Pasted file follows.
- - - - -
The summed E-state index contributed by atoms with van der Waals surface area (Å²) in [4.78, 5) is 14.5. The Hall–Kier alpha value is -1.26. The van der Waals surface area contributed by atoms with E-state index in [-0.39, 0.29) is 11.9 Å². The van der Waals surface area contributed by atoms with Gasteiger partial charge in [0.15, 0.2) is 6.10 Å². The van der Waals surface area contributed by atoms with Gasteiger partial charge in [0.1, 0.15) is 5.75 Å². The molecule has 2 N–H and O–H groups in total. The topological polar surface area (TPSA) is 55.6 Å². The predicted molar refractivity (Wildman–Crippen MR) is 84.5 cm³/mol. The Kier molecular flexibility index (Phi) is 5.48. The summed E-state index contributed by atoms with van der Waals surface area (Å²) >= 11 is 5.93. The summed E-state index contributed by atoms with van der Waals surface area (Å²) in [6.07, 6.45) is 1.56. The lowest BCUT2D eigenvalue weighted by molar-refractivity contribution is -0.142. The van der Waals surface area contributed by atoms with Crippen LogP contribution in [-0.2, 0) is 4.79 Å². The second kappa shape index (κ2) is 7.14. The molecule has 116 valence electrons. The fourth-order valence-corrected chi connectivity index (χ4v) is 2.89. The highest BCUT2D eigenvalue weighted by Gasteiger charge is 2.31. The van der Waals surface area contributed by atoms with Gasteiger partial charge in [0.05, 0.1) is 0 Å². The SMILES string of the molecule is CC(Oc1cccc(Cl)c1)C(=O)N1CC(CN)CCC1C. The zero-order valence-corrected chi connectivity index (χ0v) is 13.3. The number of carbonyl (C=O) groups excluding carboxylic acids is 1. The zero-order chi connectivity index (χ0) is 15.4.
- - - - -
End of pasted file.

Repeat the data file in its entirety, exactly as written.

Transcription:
The summed E-state index contributed by atoms with van der Waals surface area (Å²) in [4.78, 5) is 14.5. The Hall–Kier alpha value is -1.26. The van der Waals surface area contributed by atoms with E-state index in [-0.39, 0.29) is 11.9 Å². The van der Waals surface area contributed by atoms with Gasteiger partial charge in [0.15, 0.2) is 6.10 Å². The van der Waals surface area contributed by atoms with Gasteiger partial charge in [0.1, 0.15) is 5.75 Å². The molecule has 2 N–H and O–H groups in total. The topological polar surface area (TPSA) is 55.6 Å². The predicted molar refractivity (Wildman–Crippen MR) is 84.5 cm³/mol. The Kier molecular flexibility index (Phi) is 5.48. The summed E-state index contributed by atoms with van der Waals surface area (Å²) >= 11 is 5.93. The summed E-state index contributed by atoms with van der Waals surface area (Å²) in [6.07, 6.45) is 1.56. The lowest BCUT2D eigenvalue weighted by molar-refractivity contribution is -0.142. The van der Waals surface area contributed by atoms with Crippen LogP contribution in [-0.2, 0) is 4.79 Å². The second kappa shape index (κ2) is 7.14. The molecule has 116 valence electrons. The fourth-order valence-corrected chi connectivity index (χ4v) is 2.89. The highest BCUT2D eigenvalue weighted by Gasteiger charge is 2.31. The van der Waals surface area contributed by atoms with Gasteiger partial charge in [0.05, 0.1) is 0 Å². The SMILES string of the molecule is CC(Oc1cccc(Cl)c1)C(=O)N1CC(CN)CCC1C. The zero-order valence-corrected chi connectivity index (χ0v) is 13.3. The number of carbonyl (C=O) groups excluding carboxylic acids is 1. The zero-order chi connectivity index (χ0) is 15.4.